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Targum caucuses in editorial board 152

The members of the 152nd editorial board spent approximately 14 hours answering questions about their positions based on grammar and journalism standards.
Photo by Dustin NilesThe members of the 152nd editorial board spent approximately 14 hours answering questions about their positions based on grammar and journalism standards.

The Daily Targum caucused in its 152nd editorial board on Friday, as Rutgers’ student newspaper continues to transition to appeal to a more digital, visual and diverse student audience. 

The Targum’s caucus typically runs more than 14 hours, with editor candidates answering questions based on grammar rules, journalism standards and workplace hypotheticals. After each candidate finishes their interview, all members of the outgoing and incoming boards vote to approve the candidate for their year-long role. 

Having finished her year as associate video editor on board 151, Andreana Loukidis, a Mason Gross School of the Arts sophomore, will take the lead as editor-in-chief.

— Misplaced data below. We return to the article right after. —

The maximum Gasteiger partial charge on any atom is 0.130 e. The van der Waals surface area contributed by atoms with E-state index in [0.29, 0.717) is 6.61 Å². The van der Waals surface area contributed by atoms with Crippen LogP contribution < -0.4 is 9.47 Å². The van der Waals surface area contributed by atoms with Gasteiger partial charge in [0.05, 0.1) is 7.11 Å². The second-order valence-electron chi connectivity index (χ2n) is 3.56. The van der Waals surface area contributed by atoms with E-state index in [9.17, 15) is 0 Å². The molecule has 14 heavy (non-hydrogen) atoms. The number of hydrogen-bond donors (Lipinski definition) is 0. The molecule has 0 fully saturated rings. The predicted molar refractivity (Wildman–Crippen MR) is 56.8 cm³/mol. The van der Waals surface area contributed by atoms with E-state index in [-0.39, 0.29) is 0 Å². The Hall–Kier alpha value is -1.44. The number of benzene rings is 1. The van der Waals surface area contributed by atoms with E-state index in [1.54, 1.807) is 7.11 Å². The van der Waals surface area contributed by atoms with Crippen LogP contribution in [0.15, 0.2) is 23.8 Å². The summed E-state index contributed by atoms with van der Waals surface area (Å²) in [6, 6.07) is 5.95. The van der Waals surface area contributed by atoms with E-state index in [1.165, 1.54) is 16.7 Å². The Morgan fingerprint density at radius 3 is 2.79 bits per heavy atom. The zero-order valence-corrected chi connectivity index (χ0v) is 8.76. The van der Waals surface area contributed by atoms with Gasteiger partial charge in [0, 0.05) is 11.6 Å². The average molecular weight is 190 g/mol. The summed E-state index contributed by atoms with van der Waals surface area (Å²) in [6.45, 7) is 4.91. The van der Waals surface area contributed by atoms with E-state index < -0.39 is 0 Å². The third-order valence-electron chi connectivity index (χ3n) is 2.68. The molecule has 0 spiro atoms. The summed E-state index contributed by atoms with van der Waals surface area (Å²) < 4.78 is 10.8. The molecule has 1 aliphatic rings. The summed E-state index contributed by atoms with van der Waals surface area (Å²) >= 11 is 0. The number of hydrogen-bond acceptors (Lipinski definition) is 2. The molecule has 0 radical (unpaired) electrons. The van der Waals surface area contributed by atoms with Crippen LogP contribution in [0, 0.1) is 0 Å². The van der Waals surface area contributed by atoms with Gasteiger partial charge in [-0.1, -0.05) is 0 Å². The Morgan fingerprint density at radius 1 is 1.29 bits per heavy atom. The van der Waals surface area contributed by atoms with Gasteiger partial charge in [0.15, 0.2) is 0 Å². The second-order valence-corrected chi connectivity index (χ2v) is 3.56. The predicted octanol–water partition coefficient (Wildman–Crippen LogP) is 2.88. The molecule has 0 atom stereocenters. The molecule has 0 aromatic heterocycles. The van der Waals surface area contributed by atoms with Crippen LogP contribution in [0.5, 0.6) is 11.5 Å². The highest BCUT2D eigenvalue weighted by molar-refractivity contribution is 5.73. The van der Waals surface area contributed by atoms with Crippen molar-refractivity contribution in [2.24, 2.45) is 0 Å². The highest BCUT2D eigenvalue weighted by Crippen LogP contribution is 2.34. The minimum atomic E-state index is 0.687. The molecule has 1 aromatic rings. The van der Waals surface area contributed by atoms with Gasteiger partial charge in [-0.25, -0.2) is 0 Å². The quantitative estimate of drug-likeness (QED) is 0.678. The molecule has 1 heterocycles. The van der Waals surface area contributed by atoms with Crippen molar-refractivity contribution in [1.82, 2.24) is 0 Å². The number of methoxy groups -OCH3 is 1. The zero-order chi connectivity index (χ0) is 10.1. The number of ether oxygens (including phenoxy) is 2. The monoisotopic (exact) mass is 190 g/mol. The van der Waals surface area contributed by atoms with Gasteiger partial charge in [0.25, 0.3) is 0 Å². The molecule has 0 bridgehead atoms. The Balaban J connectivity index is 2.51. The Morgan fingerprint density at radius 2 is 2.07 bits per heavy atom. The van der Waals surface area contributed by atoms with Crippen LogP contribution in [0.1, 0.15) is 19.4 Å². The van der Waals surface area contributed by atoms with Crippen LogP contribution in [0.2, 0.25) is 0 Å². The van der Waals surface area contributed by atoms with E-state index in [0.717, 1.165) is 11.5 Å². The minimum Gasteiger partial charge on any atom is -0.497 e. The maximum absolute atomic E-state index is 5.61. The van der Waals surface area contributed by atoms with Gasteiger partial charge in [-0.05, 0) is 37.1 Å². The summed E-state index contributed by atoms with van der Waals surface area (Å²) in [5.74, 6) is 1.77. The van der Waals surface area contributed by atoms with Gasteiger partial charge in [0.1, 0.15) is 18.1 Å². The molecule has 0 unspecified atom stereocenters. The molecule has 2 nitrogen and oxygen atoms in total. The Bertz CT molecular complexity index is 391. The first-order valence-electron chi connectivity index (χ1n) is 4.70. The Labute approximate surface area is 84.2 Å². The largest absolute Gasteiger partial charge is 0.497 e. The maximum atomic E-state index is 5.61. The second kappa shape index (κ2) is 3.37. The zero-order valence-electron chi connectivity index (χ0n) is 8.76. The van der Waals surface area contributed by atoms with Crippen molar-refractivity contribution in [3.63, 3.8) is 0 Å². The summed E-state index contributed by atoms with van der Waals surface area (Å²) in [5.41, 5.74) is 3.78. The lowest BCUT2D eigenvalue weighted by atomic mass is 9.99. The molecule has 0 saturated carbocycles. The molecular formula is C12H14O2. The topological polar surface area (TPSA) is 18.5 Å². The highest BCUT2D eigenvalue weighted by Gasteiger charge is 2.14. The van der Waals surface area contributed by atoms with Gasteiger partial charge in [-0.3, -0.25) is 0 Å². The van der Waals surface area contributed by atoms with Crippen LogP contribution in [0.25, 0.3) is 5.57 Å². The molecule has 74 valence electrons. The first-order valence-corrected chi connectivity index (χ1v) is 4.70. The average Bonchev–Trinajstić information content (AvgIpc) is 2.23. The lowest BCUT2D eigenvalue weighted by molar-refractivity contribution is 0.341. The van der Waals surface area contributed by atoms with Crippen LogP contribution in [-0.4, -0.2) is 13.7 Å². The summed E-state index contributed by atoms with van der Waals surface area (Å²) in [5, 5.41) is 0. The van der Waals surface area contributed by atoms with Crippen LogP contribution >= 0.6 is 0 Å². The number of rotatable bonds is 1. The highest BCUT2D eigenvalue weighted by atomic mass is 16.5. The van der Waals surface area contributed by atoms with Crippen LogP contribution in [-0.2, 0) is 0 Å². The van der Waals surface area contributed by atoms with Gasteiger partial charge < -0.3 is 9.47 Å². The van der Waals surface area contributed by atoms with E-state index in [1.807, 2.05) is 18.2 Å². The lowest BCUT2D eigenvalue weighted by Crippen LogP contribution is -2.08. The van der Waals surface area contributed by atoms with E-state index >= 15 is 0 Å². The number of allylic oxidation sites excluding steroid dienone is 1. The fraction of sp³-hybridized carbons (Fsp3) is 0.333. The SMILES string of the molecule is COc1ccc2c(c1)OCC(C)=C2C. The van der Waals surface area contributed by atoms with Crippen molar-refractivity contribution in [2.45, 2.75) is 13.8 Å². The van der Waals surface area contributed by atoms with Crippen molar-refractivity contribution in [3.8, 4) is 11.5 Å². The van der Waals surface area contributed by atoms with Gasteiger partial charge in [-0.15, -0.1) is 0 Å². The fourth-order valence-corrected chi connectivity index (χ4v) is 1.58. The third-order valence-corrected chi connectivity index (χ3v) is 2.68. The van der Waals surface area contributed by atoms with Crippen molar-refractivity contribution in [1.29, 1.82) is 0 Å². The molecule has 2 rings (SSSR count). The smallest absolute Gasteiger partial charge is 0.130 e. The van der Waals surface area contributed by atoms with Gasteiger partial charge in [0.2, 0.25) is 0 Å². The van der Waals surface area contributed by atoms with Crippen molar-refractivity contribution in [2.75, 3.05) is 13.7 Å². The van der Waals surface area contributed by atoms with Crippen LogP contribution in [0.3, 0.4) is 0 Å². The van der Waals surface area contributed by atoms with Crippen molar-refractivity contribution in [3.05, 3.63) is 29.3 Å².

“My goal as editor-in-chief is to continue the Targum’s era of innovation by creating more multimedia content on our YouTube, Twitter and Instagram, revitalizing our podcast and mini documentary series and experimenting with our print issues to attract more student voices,” she said. 

Ensuring the Targum’s content reflects the student body is also a main priority of hers, Loukidis said. 

“I know that each of the other editorial board members on 152 is just as dedicated to this cause as I am,” Loukidis said. 

Loukidis will work alongside managing editor Michelle Fan, a School of Arts and Sciences junior. Fan plans on hosting several workshops and open houses in the Targum’s new space in the Student Activities Center on the College Avenue campus to make the Targum’s staff and operations more familiar to students. 

“I want students to know that we really are for students by students. And I’m so happy to be doing it with my amazing team,” Fan said.